Small groups, big issues

On an unseasonably warm February night, students from around campus gathered in the homes of several Wake Forest faculty members to discuss a popular and controversial topic: globalization.

To set the stage for the discussion, students and faculty read Pietra Rivoli’s “The Travels of a T-Shirt in the Global Economy,” which examines the causes, consequences and implications of globalization in today’s complex and fiercely competitive economy. By tracing the clothing industry from the cotton fields of Texas to a used T-shirt market in Africa, Rivoli gives the reader a sense of how many people and places the system touches.

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Pietra Rivoli, economist and author of “The Travels of a T-Shirt in the Global Economy,” will deliver a one-hour lecture followed by a 30-minute question-and-answer session:

The book was not a class assignment, but an extracurricular chance for students and faculty to engage in conversation about a timely topic. This year’s book discussion groups were organized as a collaboration between the Office of Campus Life and Leadership, the Office of Sustainability and the Focus on Fair Trade Initiative.  The book club program was started by Campus Life three years ago. Each year a different theme is highlighted for the various book club meetings that take place throughout the fall and spring semesters. This year, the focus is on trade injustice, fair trade and the effects of globalization.

Political Science Professor and Chair Katy Harriger hosted one of the groups and emphasized the importance of holding these relaxed discussions to connect students and faculty. “I like inviting students to my home,” she said.  “It allows interaction to happen in an informal way, which gives students the ability to express themselves in a way they might not in a classroom environment.”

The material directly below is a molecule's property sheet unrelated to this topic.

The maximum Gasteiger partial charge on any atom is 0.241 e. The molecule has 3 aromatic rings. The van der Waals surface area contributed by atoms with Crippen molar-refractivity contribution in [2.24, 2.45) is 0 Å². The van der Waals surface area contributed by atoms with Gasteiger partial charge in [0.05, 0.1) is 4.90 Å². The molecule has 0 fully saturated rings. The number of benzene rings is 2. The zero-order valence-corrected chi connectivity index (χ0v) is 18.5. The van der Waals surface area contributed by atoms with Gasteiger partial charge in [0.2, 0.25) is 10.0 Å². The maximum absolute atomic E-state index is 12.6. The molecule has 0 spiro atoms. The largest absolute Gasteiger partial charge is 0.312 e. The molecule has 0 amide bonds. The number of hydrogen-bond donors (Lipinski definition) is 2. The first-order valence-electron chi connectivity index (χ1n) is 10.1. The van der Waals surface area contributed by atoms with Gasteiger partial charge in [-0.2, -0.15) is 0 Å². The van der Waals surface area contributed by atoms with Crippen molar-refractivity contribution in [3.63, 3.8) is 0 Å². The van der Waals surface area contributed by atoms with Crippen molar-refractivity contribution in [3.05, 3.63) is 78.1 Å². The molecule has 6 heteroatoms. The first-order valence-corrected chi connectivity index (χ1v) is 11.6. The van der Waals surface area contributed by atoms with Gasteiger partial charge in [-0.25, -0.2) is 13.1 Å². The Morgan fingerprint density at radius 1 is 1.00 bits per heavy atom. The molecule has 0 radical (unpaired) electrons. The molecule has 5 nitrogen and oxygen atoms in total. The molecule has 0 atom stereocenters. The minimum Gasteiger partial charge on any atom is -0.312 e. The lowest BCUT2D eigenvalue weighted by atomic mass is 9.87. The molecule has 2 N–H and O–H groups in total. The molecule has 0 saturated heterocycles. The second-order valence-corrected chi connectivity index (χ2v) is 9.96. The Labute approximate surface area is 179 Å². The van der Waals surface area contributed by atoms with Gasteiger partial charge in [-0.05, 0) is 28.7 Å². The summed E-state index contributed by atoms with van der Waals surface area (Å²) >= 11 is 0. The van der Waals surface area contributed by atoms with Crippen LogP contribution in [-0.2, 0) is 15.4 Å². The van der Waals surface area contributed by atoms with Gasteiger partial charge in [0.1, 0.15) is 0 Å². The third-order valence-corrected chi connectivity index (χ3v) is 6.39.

Reece Szymanowski, a senior finance major, was among the more than 70 students, faculty and staff who read the book and signed up to participate in small group discussions.

“This provides an outlet for discussion that might not exist otherwise, and I think students and teachers gain so much from talking with one another, not just about the topic itself but about other pressing issues, both here on campus and more broadly out in the world,” said Szymanowski, who signed up for the program to better understand the dynamics of the global economy.

Students and faculty from various departments ranging from math to political science have taken part.

Sharing perspectives across ages and disciplines can teach faculty a lot about where students are coming from today, Harriger said.

“A group like this can make thinking and talking about big ideas more enjoyable and relevant for students as well as teachers, and I find the different perspectives students have to offer both surprising and thought-provoking,” Harriger said.  She admired the fact that Rivoli was inspired to write the book after witnessing Georgetown college students participating in a demonstration against the practices used to create college apparel worn on campuses across the county.

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